Poets Who Make Us Better: Mary Oliver
When I began an arduous search of poetry journals, I read so many poems I didn’t connect with that I suspected I had been born in the wrong time with too many blessings to ever be a poet. So I did the only thing I knew to do: I stopped writing poems.
Then, during a trip to New England, I meandered into a quaint bookshop and saw the glossy green cover of White Pine, a poetry book by Mary Oliver. Confetti could have fallen! Or, more likely, rose petals, bird feathers, pine needles, and beach sand….
Her poems not only spoke to me as no one else’s had done, they called me to observe intently and search attentively for THE precise word. For instance, the opening poem “Work,” hung on these lines:
“All day I work
with the linen of words
and the pins of punctuation…”
We talk about words being “silken” – smooth, soft, sleek, and often shiny – the kind of things I had aimed for in writing poems, but no. In the very first poem of my very first introduction to Mary Oliver’s work, she tells us she’s looking for linen – a fabric that can be coarse or crumpled and in need of ironing. But, with strong fibers woven from the flax plant, linen is a natural material to work with in writing poems.
How unlike the synthetic poems I had been reading! How observant! And see how precise the poem becomes in the line, “the pins of punctuation….” Isn’t that exactly what punctuation does?
What I’d often looked for, however, in the poetry I’d been reading were lines that carried insight to readers in a plum-delicious way. Consider, for example, Mary Oliver’s poem, “Yes! No!”
“How necessary it is to have opinions! I think the spotted trout
lilies are satisfied, standing a few inches above the earth. I
think serenity is not something you just find in the world,
like a plum tree, holding up its white petals.
The violets, along the river, are opening their blue faces, like
small dark lanterns.
The green mosses, being so many, are as good as brawny.
How important it is to walk along, not in haste, but slowly,
looking at everything and calling out….”
Did you notice the poet’s skill in enticing us with lush, unexpected descriptions before injecting flat statements into the poem?
For another example, look at “I Looked Up,” and see how a ‘thick bird” with “a ruffle of fire trailing over the shoulders” prefaces these flat but startling statements:
“What misery to be afraid of death.
What wretchedness, to believe only in what can be proven.”
The more I studied the poems in White Pine, the more the book hooked me until I wound up buying everything of Mary Oliver’s I could find. I also read and re-read A Poetry Handbook by this highly acclaimed poet, who had already won the National Book Award and Pulitzer Prize. Then I discovered Blue Pastures with its poetically written essays on poets, poetry, and Oliver’s own writing life.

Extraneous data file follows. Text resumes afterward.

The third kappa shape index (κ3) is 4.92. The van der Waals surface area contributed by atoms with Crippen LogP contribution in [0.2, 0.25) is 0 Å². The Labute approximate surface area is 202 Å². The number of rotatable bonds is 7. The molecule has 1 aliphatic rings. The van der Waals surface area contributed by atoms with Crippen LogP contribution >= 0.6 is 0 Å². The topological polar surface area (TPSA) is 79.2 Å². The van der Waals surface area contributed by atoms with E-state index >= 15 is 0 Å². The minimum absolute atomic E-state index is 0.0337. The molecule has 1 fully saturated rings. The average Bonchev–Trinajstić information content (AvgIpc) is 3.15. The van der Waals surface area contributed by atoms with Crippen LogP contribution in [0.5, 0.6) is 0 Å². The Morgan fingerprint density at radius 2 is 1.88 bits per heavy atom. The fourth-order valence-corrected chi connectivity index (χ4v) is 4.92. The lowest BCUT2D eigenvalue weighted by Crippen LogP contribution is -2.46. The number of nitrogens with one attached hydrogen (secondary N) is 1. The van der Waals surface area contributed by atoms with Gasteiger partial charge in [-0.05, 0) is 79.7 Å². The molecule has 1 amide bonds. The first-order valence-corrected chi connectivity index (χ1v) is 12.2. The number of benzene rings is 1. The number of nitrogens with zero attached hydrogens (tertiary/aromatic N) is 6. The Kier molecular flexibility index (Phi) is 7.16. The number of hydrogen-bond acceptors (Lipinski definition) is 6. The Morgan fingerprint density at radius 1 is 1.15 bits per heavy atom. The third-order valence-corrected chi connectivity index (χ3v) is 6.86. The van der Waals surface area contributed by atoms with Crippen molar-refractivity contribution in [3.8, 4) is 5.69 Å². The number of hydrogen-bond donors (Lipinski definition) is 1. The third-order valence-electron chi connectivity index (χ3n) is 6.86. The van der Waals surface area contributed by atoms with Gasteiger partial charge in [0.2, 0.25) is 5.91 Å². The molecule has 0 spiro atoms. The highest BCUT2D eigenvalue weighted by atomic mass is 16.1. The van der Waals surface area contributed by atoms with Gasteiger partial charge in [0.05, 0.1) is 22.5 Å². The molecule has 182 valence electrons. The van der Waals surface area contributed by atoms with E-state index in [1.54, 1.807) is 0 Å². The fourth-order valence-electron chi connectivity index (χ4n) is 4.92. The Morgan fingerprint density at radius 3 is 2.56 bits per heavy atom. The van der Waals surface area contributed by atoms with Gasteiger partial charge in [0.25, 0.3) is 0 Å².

The wisdom, beauty, insight, exactitude, and down-to-earth practicalities of those books invite me to read them again, making new discoveries with each reading. In Owls and Other Fantasies, for example, the “Little Owl Who Lives in the Orchard” has a beak that “could open a bottle” while the eyes with “their soft lids” –
“go on reading something
just beyond your shoulder –
or the Book of Revelation.”
One might say the same for the soft lids of Mary Oliver’s eyes as evidenced by “The Uses of Sorrow”
in her book Thirst:
“Someone I loved once gave me
a box full of darkness.
It took me years to understand
that this, too, was a gift.”
In both an experiment or a trial, evidence can confirm a claim or prove it, so it’s not surprising that one of Oliver’s books is called Evidence. The title poem includes a line that exhorts us (perhaps, like an Old Testament Prophet?) to “Keep some room in your heart for the unimaginable.”
Published by Beacon Press, as many of Oliver’s books are, Evidence contains the persuasive poem, “I Want to Write Something So Simply,” which shows the poet’s consistent aim in her work.
“I want to write something
or about pain
as you are reading
you feel it….”
“…you will realize –
that it was all the while
yourself arranging the words,
that it was all the time
words that you yourself,
out of your own heart
had been saying.”
That refreshing goal made her poetry exquisite yet accessible and unique, establishing Mary Oliver as a poet who makes us better – as poets and people too.
Mary Harwell Sayler‘s bio:
Mary Harwell Sayler began writing poems in childhood but, as an adult, wrote almost everything except poetry! Eventually she placed three dozen books in all genres including poetry and how-to books on poetry and writing. She also maintains the Poetry Editor blog and provides resources for poets and writers on her website. Recently she collected almost all of the prayers in the Bible from many English translations, paraphrased them into contemporary language, and published the Book of Bible Prayers. She then published the prayer book in the King James Version only, the Book of KJV Prayers.